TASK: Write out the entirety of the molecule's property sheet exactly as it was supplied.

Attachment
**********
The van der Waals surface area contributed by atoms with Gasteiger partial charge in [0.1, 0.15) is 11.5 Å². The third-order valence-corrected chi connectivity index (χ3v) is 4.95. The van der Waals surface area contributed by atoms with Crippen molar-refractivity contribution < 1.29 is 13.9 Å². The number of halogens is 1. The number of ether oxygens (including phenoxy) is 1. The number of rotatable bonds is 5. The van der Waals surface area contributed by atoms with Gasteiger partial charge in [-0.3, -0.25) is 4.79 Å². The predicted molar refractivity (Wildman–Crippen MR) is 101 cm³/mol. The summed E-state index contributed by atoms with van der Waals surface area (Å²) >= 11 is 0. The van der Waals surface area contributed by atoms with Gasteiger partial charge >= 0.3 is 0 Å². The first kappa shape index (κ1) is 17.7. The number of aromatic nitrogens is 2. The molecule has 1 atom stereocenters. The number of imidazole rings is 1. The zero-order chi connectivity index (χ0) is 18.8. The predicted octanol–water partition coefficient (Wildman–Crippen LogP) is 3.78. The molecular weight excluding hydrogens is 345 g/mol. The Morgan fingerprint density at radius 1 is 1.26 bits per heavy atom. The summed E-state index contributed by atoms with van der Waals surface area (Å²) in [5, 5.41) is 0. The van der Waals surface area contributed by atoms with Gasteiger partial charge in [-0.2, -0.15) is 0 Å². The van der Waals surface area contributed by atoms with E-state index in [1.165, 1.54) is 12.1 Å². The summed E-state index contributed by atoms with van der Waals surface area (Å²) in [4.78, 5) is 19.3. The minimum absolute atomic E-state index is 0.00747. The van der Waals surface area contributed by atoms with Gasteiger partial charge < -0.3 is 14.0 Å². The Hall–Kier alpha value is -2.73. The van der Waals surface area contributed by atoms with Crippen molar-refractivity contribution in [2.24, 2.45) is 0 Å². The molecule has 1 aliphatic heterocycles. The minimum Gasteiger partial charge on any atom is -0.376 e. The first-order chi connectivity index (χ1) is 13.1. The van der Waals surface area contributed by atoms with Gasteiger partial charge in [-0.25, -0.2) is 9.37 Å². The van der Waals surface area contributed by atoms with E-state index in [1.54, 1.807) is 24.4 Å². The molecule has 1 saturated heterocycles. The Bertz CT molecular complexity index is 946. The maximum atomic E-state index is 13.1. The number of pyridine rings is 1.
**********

The van der Waals surface area contributed by atoms with Gasteiger partial charge in [0.1, 0.15) is 11.5 Å². The third-order valence-corrected chi connectivity index (χ3v) is 4.95. The van der Waals surface area contributed by atoms with Crippen molar-refractivity contribution < 1.29 is 13.9 Å². The number of halogens is 1. The number of ether oxygens (including phenoxy) is 1. The number of rotatable bonds is 5. The van der Waals surface area contributed by atoms with Gasteiger partial charge in [-0.3, -0.25) is 4.79 Å². The predicted molar refractivity (Wildman–Crippen MR) is 101 cm³/mol. The summed E-state index contributed by atoms with van der Waals surface area (Å²) >= 11 is 0. The van der Waals surface area contributed by atoms with Gasteiger partial charge >= 0.3 is 0 Å². The first kappa shape index (κ1) is 17.7. The number of aromatic nitrogens is 2. The molecule has 1 atom stereocenters. The number of imidazole rings is 1. The zero-order chi connectivity index (χ0) is 18.8. The predicted octanol–water partition coefficient (Wildman–Crippen LogP) is 3.78. The molecular weight excluding hydrogens is 345 g/mol. The Morgan fingerprint density at radius 1 is 1.26 bits per heavy atom. The summed E-state index contributed by atoms with van der Waals surface area (Å²) in [5, 5.41) is 0. The van der Waals surface area contributed by atoms with Gasteiger partial charge in [-0.2, -0.15) is 0 Å². The van der Waals surface area contributed by atoms with E-state index in [1.165, 1.54) is 12.1 Å². The summed E-state index contributed by atoms with van der Waals surface area (Å²) in [4.78, 5) is 19.3. The minimum absolute atomic E-state index is 0.00747. The van der Waals surface area contributed by atoms with Gasteiger partial charge < -0.3 is 14.0 Å². The Hall–Kier alpha value is -2.73. The van der Waals surface area contributed by atoms with Crippen molar-refractivity contribution in [2.24, 2.45) is 0 Å². The molecule has 1 aliphatic heterocycles. The minimum Gasteiger partial charge on any atom is -0.376 e. The first-order chi connectivity index (χ1) is 13.1. The van der Waals surface area contributed by atoms with Gasteiger partial charge in [-0.25, -0.2) is 9.37 Å². The van der Waals surface area contributed by atoms with E-state index in [1.54, 1.807) is 24.4 Å². The molecule has 1 saturated heterocycles. The Bertz CT molecular complexity index is 946. The maximum atomic E-state index is 13.1. The number of pyridine rings is 1.